Ayinla Omowura

Waidi Ayinla Yusuf Gbogbolowo better known as Ayinla Omowura (1933 – 6 May 1980) was a Nigerian Apala musician born in Itoko, Abeokuta in 1933.[1]

Alhaji
Ayinla Omowura
Ayinla Omowura.jpg
Background information
Birth nameWaidi Ayinla Yusuf Gbogbolowo
Also known asAyinla Omowura
Hadji (Alhaji) Consulate
Egunmogaji of Egbaland
Anigilaje
Born1933
Itoko, Abeokuta
DiedMay 6, 1980
Bar in Ago-Ika, Abeokuta
GenresApala
Occupation(s)Musician
Years active1970–1980
LabelsEMI Records

BiographyEdit

Omowura was the son of Yusuff Gbogbolowo, a blacksmith, and Wuramotu Morenike.[2] He did not have formal education and started out working at his father's smithy but left and went on to working several jobs as a driver, butcher, carpenter and bus park boy. He was however discovered by Adewole Alao Oniluola, who later became his lead drummer and started an apprenticeship in Olalomi, an Apala variant.[1]

Omowura was known for feuding with other musicians including his superiors such as Haruna Ishola, whom he later acknowledged to be his superior. He also feuded with Ayinde Barrister, Fatai Olowonyo, Yesufu Olatunji and Dauda Epo Akara.[3][4] These feuds coloured his music over his discography. He was noted to have a quick temper and engaged in marijuana use and in physical altercations.[1]

Despite being unlettered, Omowura was enlightened about current events and had a command of puns, proverbs innuendos and metaphors. He was a social commentator, critic as well as a moral instructor. He often served as a mouthpiece for passing on government policies to the masses and was also a messenger of the masses back to the government. In his 1976 album, Owo Udoji, he hailed the government for salary increment but however demanded for same increment in the private sector. In Orin Owo Ile Eko, He explained the Lagos rent edict to his listeners and also praised the Mobolaji Johnson-led Lagos State government for the masses-oriented programme. He influenced the response of the people to the policy and also explained the National Census of 1973 in his album National Census. In the 1973 album, Challenge Cup '73 he explained the change in driving from the left to the right hand side and the change of the Nigerian Currency from the colonial Pound Sterling to the Naira and Kobo during the General Yakubu Gowon-led military government. Asides current affairs, he used his albums to extol the importance of sporting activities.[4] His music also preached positive change in society and portrayed both mourning and celebration.[2] He was also a critic of women who bleached their skin and promiscuous women.[5][6][7]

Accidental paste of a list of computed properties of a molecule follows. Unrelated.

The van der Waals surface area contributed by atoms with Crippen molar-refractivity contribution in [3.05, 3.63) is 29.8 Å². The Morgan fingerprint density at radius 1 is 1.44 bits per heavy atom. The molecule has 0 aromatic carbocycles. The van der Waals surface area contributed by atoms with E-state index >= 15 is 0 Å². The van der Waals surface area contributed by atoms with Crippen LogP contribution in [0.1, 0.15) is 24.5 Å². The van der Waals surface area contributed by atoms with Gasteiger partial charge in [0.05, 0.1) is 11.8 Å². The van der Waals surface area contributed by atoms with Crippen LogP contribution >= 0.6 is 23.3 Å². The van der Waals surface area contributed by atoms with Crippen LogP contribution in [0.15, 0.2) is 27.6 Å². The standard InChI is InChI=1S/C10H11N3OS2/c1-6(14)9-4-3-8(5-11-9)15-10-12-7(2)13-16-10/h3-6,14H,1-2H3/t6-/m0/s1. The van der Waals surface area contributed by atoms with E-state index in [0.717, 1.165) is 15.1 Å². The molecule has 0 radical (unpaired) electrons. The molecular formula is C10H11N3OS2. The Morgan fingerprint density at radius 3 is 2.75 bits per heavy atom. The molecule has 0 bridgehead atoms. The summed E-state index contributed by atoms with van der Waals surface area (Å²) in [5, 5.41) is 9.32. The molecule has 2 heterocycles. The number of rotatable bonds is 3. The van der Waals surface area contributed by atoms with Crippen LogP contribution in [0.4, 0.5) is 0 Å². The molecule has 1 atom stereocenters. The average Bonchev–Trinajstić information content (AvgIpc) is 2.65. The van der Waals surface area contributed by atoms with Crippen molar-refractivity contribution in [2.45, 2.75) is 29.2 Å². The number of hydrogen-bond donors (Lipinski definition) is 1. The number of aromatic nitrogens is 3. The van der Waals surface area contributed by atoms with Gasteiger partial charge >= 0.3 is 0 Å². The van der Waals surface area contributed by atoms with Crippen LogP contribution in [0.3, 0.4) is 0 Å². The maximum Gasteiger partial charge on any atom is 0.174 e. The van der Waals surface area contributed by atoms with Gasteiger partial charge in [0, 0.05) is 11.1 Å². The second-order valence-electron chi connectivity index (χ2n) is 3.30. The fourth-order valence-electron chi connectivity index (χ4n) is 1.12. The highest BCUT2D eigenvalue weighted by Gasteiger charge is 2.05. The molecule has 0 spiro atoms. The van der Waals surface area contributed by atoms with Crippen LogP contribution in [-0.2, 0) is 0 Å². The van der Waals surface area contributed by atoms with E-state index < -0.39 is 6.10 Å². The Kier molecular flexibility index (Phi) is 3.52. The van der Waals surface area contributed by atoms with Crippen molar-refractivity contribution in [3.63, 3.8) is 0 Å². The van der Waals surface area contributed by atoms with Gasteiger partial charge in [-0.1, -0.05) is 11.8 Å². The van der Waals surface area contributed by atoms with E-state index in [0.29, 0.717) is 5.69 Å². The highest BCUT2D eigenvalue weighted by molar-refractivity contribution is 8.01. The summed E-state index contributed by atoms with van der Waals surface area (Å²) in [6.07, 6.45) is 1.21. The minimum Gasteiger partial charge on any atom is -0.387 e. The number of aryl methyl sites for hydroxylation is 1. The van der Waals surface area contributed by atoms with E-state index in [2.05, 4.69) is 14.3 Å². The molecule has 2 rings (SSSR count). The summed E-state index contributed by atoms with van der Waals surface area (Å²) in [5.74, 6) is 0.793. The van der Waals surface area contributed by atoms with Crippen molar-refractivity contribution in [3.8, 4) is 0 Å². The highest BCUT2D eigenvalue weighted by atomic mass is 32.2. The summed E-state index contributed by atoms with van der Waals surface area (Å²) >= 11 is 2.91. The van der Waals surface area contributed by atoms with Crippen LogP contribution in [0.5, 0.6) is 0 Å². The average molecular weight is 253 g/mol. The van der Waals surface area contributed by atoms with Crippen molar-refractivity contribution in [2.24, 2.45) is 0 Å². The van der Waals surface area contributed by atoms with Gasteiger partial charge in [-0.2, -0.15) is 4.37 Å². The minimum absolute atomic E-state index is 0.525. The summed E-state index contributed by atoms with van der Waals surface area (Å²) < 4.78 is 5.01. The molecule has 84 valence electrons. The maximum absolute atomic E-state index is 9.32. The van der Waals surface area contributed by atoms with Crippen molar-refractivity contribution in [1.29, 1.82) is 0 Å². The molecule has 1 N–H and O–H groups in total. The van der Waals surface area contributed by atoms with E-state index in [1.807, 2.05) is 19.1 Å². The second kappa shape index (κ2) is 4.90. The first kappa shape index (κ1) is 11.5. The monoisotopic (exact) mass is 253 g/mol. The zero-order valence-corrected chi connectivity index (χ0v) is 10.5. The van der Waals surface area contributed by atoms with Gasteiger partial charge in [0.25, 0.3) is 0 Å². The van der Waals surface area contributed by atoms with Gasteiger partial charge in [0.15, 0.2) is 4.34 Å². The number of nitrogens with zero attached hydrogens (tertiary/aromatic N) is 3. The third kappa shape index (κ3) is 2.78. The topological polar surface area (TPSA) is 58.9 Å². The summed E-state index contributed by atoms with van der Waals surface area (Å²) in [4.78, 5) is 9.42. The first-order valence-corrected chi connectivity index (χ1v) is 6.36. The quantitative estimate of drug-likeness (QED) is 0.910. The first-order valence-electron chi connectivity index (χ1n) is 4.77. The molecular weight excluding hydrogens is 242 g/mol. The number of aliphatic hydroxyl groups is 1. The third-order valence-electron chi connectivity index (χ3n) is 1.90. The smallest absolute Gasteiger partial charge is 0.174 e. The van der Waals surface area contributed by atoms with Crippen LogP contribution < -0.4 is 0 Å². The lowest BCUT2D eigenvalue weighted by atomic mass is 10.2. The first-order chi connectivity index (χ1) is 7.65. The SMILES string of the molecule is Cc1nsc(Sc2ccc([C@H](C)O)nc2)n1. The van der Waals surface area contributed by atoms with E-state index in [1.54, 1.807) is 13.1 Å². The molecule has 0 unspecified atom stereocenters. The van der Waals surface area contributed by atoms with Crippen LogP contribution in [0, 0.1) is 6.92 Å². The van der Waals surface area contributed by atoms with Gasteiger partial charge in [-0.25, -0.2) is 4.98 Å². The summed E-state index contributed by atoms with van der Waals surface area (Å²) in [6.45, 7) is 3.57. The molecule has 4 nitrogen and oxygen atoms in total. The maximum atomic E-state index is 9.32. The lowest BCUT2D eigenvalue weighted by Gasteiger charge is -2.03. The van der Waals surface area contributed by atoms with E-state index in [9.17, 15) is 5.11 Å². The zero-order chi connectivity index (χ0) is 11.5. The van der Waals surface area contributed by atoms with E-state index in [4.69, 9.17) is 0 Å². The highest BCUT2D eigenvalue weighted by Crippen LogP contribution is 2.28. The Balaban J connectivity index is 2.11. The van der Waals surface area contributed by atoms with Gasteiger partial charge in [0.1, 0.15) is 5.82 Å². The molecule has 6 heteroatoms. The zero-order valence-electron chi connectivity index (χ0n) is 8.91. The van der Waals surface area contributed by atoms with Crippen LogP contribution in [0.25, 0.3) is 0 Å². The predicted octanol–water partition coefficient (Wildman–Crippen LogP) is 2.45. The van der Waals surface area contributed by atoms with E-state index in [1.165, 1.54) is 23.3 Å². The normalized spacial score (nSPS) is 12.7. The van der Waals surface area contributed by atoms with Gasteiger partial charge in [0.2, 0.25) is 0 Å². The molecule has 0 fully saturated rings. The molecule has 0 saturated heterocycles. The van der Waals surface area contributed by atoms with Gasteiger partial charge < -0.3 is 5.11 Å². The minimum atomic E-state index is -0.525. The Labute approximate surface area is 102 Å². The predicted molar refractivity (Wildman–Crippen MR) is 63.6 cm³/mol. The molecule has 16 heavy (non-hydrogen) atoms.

He had many aliases and earned the moniker, Hadji Costly because of his flamboyant dressing in agbadas made of high quality Swiss lace and gold jewellery.[1] His other aliases include Egunmogaji, Anigilaje and Alujannu Elere which demonstrated his status as the enfant terrible in music of the time.[4]

Omowura was a muslim by birth, he practiced the religion and performed the Hajj in 1975. He however also engaged in traditional religion practices.[4] He was married to Afusatu of the Ile Eleni clan and Tawakalitu Owonikoko.[8]

DiscographyEdit

He made 22 LP records which were released by EMI Records (now Ivory Records Nigeria), 2 of which were released posthumously and have remained in circulation.[9][4]

1972 – National Population Census

1972 – Challenge Cup ’72

1973 – Orin Owo Ile Eko (Lagos Rent Edict)

1973 – Challenge Cup '73

1974 – Challenge Cup ’74

1976 – Owo Udoji

Owo Tuntun

DeathEdit

Omowura was killed in a barroom brawl on May 6, 1980 aged 47. He died from a cerebral haemorrhage after being struck on the head with a beer mug[1] by Bayewu, his manager at the time.[4] Bayewu was taken to court and sentenced to death a few years later.[2] On the day he died, EMI Records recorded at least 50,000 copies sale on each of his albums.[5]